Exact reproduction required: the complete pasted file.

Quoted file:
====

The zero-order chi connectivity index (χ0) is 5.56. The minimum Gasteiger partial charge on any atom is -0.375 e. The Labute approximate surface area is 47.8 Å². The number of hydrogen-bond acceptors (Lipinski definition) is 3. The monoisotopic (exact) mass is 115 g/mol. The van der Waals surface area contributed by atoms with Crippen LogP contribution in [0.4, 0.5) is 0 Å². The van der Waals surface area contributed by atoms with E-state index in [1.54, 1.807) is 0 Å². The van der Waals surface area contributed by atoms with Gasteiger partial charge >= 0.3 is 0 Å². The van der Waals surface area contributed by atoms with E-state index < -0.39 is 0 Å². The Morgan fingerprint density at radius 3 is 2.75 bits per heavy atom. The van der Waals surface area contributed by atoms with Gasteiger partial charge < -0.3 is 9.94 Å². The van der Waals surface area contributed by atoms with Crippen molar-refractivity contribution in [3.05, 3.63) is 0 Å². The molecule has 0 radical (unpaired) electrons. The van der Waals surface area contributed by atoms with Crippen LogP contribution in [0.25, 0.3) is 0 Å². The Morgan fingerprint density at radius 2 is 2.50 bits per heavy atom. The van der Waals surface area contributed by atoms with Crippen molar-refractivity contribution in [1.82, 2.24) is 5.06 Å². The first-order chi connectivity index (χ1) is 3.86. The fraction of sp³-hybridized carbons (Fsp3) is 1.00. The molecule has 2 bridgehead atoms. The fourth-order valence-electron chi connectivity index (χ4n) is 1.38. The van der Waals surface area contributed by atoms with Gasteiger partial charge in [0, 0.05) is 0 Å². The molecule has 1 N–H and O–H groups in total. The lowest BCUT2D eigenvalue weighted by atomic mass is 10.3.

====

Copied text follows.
The zero-order chi connectivity index (χ0) is 5.56. The minimum Gasteiger partial charge on any atom is -0.375 e. The Labute approximate surface area is 47.8 Å². The number of hydrogen-bond acceptors (Lipinski definition) is 3. The monoisotopic (exact) mass is 115 g/mol. The van der Waals surface area contributed by atoms with Crippen LogP contribution in [0.4, 0.5) is 0 Å². The van der Waals surface area contributed by atoms with E-state index in [1.54, 1.807) is 0 Å². The van der Waals surface area contributed by atoms with Gasteiger partial charge >= 0.3 is 0 Å². The van der Waals surface area contributed by atoms with E-state index < -0.39 is 0 Å². The Morgan fingerprint density at radius 3 is 2.75 bits per heavy atom. The van der Waals surface area contributed by atoms with Gasteiger partial charge < -0.3 is 9.94 Å². The van der Waals surface area contributed by atoms with Crippen molar-refractivity contribution in [3.05, 3.63) is 0 Å². The molecule has 0 radical (unpaired) electrons. The van der Waals surface area contributed by atoms with Crippen LogP contribution in [0.25, 0.3) is 0 Å². The Morgan fingerprint density at radius 2 is 2.50 bits per heavy atom. The van der Waals surface area contributed by atoms with Crippen molar-refractivity contribution in [1.82, 2.24) is 5.06 Å². The first-order chi connectivity index (χ1) is 3.86. The fraction of sp³-hybridized carbons (Fsp3) is 1.00. The molecule has 2 bridgehead atoms. The fourth-order valence-electron chi connectivity index (χ4n) is 1.38. The van der Waals surface area contributed by atoms with Gasteiger partial charge in [0, 0.05) is 0 Å². The molecule has 1 N–H and O–H groups in total. The lowest BCUT2D eigenvalue weighted by atomic mass is 10.3.